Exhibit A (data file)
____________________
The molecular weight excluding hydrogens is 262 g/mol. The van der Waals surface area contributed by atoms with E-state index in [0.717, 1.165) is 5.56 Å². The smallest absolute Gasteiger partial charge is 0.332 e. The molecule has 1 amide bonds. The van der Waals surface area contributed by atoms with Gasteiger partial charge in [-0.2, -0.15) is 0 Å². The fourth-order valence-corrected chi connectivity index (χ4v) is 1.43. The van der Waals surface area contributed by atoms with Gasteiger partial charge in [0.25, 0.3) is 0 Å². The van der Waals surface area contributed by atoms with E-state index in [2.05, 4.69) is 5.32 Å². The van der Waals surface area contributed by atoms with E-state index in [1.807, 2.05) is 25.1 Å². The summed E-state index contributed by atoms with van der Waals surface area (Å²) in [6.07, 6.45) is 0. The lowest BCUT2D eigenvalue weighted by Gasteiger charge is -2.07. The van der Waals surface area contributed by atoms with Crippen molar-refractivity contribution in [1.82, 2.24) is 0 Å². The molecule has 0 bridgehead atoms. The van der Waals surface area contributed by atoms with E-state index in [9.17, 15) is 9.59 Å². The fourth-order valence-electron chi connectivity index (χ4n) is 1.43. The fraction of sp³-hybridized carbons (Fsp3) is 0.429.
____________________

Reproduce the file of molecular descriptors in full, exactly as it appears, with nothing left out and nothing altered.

The molecular weight excluding hydrogens is 262 g/mol. The van der Waals surface area contributed by atoms with E-state index in [0.717, 1.165) is 5.56 Å². The smallest absolute Gasteiger partial charge is 0.332 e. The molecule has 1 amide bonds. The van der Waals surface area contributed by atoms with Gasteiger partial charge in [-0.2, -0.15) is 0 Å². The fourth-order valence-corrected chi connectivity index (χ4v) is 1.43. The van der Waals surface area contributed by atoms with Gasteiger partial charge in [0.25, 0.3) is 0 Å². The van der Waals surface area contributed by atoms with E-state index in [2.05, 4.69) is 5.32 Å². The van der Waals surface area contributed by atoms with E-state index in [1.807, 2.05) is 25.1 Å². The summed E-state index contributed by atoms with van der Waals surface area (Å²) in [6.07, 6.45) is 0. The lowest BCUT2D eigenvalue weighted by Gasteiger charge is -2.07. The van der Waals surface area contributed by atoms with Crippen molar-refractivity contribution in [1.82, 2.24) is 0 Å². The molecule has 0 bridgehead atoms. The van der Waals surface area contributed by atoms with E-state index in [9.17, 15) is 9.59 Å². The fourth-order valence-electron chi connectivity index (χ4n) is 1.43. The fraction of sp³-hybridized carbons (Fsp3) is 0.429.